Richard: There have been so many, but I’ll say the summer I performed at Chautauqua at the same time that two men I greatly admire were there: author David McCollough and newsman/author Jim Lehrer. We went to each other’s events and spent evenings sitting on the official Chautauqua guesthouse porch talking along with our wives. A year or two later I was performing in Paris at the same time as David and his wife were there and they came to my concert.

I also remember doing my show for Janis Paige at the old Plush Room in San Francisco. It was so much fun and very inspiring to talk about Silk Stockings, Romance on the High Seas, and Hollywood Canteen.

I have had the privilege of performing in almost every state in the union and one of my greatest joys is meeting all kinds of different people who love this music, proving that the American Popular Song has woven its way into the fabric of America and will survive through the generations.

Annette: Do you have a favorite moment in From Broadway to Hollywood? If so, what is it?

Richard: My wife Jan and I filmed the interviews in each guest star’s home. They were all marvelous people—each one gracious, unique, and interesting. It’s very difficult to single anyone out, but the combination of composer David Newman introducing the Theme from Vertigo and my performance of it are very special.  

Annette: Tell us a bit about the creation of From Broadway to Hollywood. How did the show come together? What was your selection process like for the songs you included?

Richard: The show evolved from the pieces that I had accumulated in my repertoire. For example, I have always loved “So in Love” from Kiss Me Kate by Cole Porter. Once I had learned my arrangement, I discovered that Patricia Morison (the original Kate) was alive and doing well at 98. I called my friend, the fabulous Steve Ross, and he kindly put us in touch. She passed away a couple of years ago.

I wanted to play “It’s a New World” from A Star is Born by Arlen and Gershwin on the Warner Bros. soundstage where Judy Garland recorded it in 1954. The powers that be at the studio couldn’t have been more gracious and gave me access to this historic and important space. I sat down and played this gorgeous song and, luckily, it was beautifully captured in the show.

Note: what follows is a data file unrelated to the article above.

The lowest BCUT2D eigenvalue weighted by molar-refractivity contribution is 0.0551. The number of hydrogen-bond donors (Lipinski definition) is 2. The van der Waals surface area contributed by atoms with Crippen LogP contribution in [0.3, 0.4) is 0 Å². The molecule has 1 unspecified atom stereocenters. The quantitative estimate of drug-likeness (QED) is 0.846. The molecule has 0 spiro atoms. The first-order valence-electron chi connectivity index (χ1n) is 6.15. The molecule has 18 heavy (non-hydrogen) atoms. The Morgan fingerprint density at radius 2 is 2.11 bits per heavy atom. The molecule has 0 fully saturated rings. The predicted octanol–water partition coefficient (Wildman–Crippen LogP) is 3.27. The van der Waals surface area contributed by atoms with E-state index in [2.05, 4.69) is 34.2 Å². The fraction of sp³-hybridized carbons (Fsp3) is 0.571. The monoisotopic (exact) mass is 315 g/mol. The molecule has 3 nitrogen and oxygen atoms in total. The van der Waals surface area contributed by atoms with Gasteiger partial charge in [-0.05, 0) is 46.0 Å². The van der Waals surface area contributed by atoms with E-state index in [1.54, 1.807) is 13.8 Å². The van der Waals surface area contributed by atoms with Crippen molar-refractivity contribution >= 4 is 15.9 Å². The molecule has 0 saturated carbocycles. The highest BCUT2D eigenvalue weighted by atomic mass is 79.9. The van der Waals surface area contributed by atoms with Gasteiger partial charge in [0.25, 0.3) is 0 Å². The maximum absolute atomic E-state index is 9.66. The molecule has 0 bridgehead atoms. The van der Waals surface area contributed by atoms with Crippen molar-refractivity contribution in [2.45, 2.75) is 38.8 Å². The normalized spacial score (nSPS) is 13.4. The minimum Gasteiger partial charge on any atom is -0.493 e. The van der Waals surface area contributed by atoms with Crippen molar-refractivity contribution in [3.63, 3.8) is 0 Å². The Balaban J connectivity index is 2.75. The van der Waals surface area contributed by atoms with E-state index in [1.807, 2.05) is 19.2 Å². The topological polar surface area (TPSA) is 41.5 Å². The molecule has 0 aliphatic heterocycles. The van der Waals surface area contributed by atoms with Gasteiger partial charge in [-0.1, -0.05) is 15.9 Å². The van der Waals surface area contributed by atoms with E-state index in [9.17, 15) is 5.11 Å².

Annette: What do you hope audiences will take away from viewing From Broadway to Hollywood?

Richard: My wish is that audiences are entertained and educated about the golden age of film, Broadway, and the American Popular Song and realize what an important part this music plays in our culture. It’s really all epitomized with Gershwin’s Rhapsody in Blue. It was the first time that popular music crossed over into the concert hall and the Popular Songwriters adored and idolized Gershwin for it.

Annette: Do you have any current or upcoming projects that you are working on?

Richard: I have been doing a lot of virtual concerts in my living room and learning new repertoire. I just added the solo piano version of the Spellbound Concerto by Miklós Rózsa.It’s a suite of themes from Hitchcock’s Spellbound and is very effective. I can’t wait to perform it for a live audience. Once I get about 15-20 new arrangements in my repertoire, I will record another CD. Maybe after that, another TV show. Who knows?


From Broadway to Hollywood airs on TCM on Saturday, May 8, at 3am EST. It will also be made available to viewers via the Watch TCM app.

About Annette Bochenek

Dr. Annette Bochenek of Chicago, Illinois, is an avid scholar of Hollywood’s Golden Age. She manages the Hometowns to Hollywood blog, in which she writes about her trips exploring the legacies and hometowns of Golden Age stars. Annette also hosts the “Hometowns to Hollywood” film series throughout the Chicago area. She has been featured on Turner Classic Movies and is the president of TCM Backlot’s Chicago chapter. In addition to writing for TCM Backlot, she also writes for Classic Movie Hub, Silent Film Quarterly, Nostalgia Digest, and Chicago Art Deco Society Magazine.